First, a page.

It began with a childhood memory playing in a forest, with nuit d’encre nights where you could barely see when you wanted to go home. The marble cube looks like early Minimalism, but Night Enclosed in Marble is a performance that, like many of my works, doesn’t look like it. But then you notice two hinges and understand there is something weird happening inside this marble box, constituted by two slabs of Carrera. Inside each interior of the slab, a half centimetre-cube of void has been extracted. When closed, a perfect, precise vacuum floats inside where air and light can’t penetrate. The cube already contains a kind of obscurity, a black volume as a receptacle where the night could be enclosed.
I took the cube to that forest on a specific night. Once a month in the lunar cycle the moon doesn’t exist, so I waited for this moonless night. Invisibility is a way of telling a lot of by showing nothing. My work uses invisibility in a sculptural manner, unlike Yves Klein or artists in the 60s who were interested in the void. It’s how to use it as a material, and how I as an artist can sculpt and charge it with sentimental, geographical, political and historical layers. Invisibility is also a way to escape notions of the spectacle, to avoid art becoming a spectacle’s tool, and as an artist coming from a loaded geography, specifically Lebanon, how to avoid clichés. The forest appears often in my work because it talks about a periphery, or a geography that isn’t consumed by culture. I opened the box for a few seconds and then closed it to capture one centimetre-cube of that specific night.
Night Enclosed in Marble. Photography courtesy of Aurelien Mole; Palais de Tokyo, Paris; and Grey Noise, Dubai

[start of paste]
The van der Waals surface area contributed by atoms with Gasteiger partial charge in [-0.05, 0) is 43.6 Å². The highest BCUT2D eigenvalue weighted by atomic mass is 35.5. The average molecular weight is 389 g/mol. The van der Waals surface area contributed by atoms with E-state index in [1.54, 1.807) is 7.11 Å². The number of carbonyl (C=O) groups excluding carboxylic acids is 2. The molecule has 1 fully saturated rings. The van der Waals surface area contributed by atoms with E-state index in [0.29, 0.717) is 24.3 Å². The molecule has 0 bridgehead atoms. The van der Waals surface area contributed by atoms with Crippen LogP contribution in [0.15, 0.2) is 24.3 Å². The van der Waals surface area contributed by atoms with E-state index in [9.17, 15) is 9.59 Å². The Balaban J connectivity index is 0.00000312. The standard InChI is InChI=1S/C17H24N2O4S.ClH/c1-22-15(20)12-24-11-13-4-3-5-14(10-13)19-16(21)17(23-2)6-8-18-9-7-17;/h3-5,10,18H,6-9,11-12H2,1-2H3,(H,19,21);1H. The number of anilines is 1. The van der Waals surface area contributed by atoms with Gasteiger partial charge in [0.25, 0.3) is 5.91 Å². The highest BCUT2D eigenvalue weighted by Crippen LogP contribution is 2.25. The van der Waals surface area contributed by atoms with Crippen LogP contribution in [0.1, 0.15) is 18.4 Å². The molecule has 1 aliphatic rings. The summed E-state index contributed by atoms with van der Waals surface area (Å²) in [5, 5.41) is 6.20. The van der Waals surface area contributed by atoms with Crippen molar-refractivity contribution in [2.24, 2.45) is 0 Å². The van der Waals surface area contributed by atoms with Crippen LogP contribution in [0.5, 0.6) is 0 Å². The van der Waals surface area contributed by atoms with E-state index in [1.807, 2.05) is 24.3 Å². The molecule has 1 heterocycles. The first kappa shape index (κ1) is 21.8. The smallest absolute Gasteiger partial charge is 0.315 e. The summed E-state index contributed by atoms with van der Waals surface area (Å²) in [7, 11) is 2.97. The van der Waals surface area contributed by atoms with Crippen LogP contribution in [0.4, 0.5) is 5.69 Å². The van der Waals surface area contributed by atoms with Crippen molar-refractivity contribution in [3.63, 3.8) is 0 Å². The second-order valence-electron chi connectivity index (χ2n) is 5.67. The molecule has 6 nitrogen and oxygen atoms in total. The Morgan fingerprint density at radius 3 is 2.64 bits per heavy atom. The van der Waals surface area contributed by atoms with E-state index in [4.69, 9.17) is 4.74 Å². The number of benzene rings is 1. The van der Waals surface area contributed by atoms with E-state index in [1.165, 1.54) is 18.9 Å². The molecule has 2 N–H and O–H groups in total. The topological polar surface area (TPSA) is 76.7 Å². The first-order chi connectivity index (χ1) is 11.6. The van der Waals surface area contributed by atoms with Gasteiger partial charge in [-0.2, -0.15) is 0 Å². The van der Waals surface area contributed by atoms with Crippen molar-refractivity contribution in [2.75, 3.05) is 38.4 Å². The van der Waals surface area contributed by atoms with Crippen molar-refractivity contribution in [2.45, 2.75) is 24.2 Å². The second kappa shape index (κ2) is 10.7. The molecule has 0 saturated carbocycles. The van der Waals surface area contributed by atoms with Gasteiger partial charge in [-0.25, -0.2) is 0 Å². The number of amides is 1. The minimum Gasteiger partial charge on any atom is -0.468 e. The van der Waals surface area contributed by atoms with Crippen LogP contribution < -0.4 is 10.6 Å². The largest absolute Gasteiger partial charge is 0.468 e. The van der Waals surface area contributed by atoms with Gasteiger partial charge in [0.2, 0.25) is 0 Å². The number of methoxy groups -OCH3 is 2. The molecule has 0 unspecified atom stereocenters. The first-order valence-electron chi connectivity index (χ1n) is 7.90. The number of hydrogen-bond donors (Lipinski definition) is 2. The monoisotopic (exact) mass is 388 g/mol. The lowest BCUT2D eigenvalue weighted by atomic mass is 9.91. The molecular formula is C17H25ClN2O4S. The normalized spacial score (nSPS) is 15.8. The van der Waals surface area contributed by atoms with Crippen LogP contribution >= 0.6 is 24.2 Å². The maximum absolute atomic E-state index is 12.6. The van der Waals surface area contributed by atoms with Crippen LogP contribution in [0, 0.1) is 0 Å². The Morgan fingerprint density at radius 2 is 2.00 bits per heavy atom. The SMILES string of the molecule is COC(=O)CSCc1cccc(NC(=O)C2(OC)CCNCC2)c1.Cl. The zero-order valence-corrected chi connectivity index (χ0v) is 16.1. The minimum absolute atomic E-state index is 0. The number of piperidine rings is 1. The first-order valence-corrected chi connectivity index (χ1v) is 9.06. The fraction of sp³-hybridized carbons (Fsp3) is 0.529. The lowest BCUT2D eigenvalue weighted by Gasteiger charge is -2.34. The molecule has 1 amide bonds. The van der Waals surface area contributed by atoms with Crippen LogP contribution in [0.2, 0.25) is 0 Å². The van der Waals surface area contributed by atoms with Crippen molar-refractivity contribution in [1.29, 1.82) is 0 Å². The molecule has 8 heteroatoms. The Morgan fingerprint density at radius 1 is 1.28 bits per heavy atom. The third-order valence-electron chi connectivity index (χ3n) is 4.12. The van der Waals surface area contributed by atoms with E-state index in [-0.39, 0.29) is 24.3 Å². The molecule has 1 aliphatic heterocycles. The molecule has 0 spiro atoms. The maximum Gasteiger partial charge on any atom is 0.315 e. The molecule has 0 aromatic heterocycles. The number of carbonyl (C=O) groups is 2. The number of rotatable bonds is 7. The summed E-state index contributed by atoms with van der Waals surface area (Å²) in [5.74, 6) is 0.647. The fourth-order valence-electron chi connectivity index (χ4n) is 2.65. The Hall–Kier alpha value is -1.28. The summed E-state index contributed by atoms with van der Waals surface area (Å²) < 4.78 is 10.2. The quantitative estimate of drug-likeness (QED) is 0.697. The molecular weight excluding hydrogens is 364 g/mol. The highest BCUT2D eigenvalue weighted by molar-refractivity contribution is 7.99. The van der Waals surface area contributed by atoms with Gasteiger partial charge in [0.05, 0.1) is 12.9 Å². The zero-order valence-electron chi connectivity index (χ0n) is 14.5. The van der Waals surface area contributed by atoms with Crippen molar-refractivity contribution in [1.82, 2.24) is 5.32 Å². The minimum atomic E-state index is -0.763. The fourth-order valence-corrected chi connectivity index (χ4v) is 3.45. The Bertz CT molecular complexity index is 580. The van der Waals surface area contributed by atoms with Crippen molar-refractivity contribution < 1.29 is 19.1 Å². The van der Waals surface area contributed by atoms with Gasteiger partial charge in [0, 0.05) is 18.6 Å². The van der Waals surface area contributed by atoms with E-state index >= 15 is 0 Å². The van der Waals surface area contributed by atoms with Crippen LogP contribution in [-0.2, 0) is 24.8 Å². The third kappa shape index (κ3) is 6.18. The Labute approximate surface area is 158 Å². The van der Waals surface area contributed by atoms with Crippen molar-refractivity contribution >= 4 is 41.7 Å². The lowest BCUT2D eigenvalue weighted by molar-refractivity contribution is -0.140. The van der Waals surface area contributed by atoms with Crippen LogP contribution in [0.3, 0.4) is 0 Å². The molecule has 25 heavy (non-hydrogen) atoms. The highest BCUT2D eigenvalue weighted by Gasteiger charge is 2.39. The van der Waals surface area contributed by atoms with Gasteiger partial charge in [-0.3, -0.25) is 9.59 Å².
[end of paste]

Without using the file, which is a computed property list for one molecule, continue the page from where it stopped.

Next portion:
The most important things are invisible. The viewer only sees the superficial body, which formally is quite sober. Night as matter—not notions of night in Arabic literature or Romanticism, not the poetry of it—is a volume. But why capture night? It contains something very contemporary, but at the same time, is linked to a very far past. Giorgio Agamben describes the connection between contemporaneity and the night, where it isn’t looking towards the light of day, it is looking into the night because the night can project you into the past and the future, while still containing our present in a silent way. It’s a way to capture our lives, a geography that is disappearing. It’s a distant autobiography that begins with something introspective and unfurls scales of political, historical and geographical narrative, from intimate to universal.
I enclosed night in an eternal, symbolic material used for sculptures and graves in a fragile way. It has something emotional, a sense of mourning, and questions faith or trust, where once you believe, this hidden landscape opens up, but aat ny moment, the sculpture could be destroyed by the viewer if there is a doubt that haunts them. But what’s important is how to avoid an artwork only having life when exhibited, and to create complexity and to let it live. This work performs at different moments of its existence—first in capturing the night, in travelling to its exhibition, and then with the viewer at a museum, who either enters or doubts it. Even when not shown, it becomes a resting night in waiting, performing silently. This geography outside of an exhibition is part of the work, letting it have its own life, like a living organism.